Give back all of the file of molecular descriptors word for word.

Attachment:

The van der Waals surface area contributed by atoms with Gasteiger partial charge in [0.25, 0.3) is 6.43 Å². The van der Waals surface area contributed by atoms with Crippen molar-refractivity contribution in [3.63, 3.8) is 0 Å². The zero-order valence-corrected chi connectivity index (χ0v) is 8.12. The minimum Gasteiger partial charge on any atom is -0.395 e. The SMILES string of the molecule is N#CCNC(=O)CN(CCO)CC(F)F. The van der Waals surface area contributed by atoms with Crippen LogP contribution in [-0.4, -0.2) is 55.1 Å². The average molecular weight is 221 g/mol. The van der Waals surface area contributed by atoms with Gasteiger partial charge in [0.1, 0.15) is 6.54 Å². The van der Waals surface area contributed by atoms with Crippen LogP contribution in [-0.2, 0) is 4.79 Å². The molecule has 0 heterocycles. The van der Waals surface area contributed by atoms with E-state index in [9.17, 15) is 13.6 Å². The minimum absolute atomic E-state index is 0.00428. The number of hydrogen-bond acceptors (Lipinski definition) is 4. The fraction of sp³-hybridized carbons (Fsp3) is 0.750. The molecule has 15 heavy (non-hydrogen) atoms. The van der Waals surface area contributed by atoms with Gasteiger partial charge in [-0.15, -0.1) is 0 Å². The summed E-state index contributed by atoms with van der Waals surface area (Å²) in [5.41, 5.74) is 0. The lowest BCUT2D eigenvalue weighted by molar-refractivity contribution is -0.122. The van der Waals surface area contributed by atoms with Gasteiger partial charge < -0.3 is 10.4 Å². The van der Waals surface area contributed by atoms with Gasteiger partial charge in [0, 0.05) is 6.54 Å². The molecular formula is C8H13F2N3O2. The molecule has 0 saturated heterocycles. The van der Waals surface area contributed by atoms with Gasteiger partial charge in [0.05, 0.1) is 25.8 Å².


The van der Waals surface area contributed by atoms with Gasteiger partial charge in [0.25, 0.3) is 6.43 Å². The van der Waals surface area contributed by atoms with Crippen molar-refractivity contribution in [3.63, 3.8) is 0 Å². The zero-order valence-corrected chi connectivity index (χ0v) is 8.12. The minimum Gasteiger partial charge on any atom is -0.395 e. The SMILES string of the molecule is N#CCNC(=O)CN(CCO)CC(F)F. The van der Waals surface area contributed by atoms with Crippen LogP contribution in [-0.4, -0.2) is 55.1 Å². The average molecular weight is 221 g/mol. The van der Waals surface area contributed by atoms with Gasteiger partial charge in [0.1, 0.15) is 6.54 Å². The van der Waals surface area contributed by atoms with Crippen LogP contribution in [-0.2, 0) is 4.79 Å². The molecule has 0 heterocycles. The van der Waals surface area contributed by atoms with E-state index in [9.17, 15) is 13.6 Å². The minimum absolute atomic E-state index is 0.00428. The number of hydrogen-bond acceptors (Lipinski definition) is 4. The fraction of sp³-hybridized carbons (Fsp3) is 0.750. The molecule has 15 heavy (non-hydrogen) atoms. The van der Waals surface area contributed by atoms with Gasteiger partial charge in [-0.15, -0.1) is 0 Å². The summed E-state index contributed by atoms with van der Waals surface area (Å²) in [5.41, 5.74) is 0. The lowest BCUT2D eigenvalue weighted by molar-refractivity contribution is -0.122. The van der Waals surface area contributed by atoms with Gasteiger partial charge < -0.3 is 10.4 Å². The van der Waals surface area contributed by atoms with Gasteiger partial charge in [0, 0.05) is 6.54 Å². The molecular formula is C8H13F2N3O2. The molecule has 0 saturated heterocycles. The van der Waals surface area contributed by atoms with Gasteiger partial charge in [0.05, 0.1) is 25.8 Å².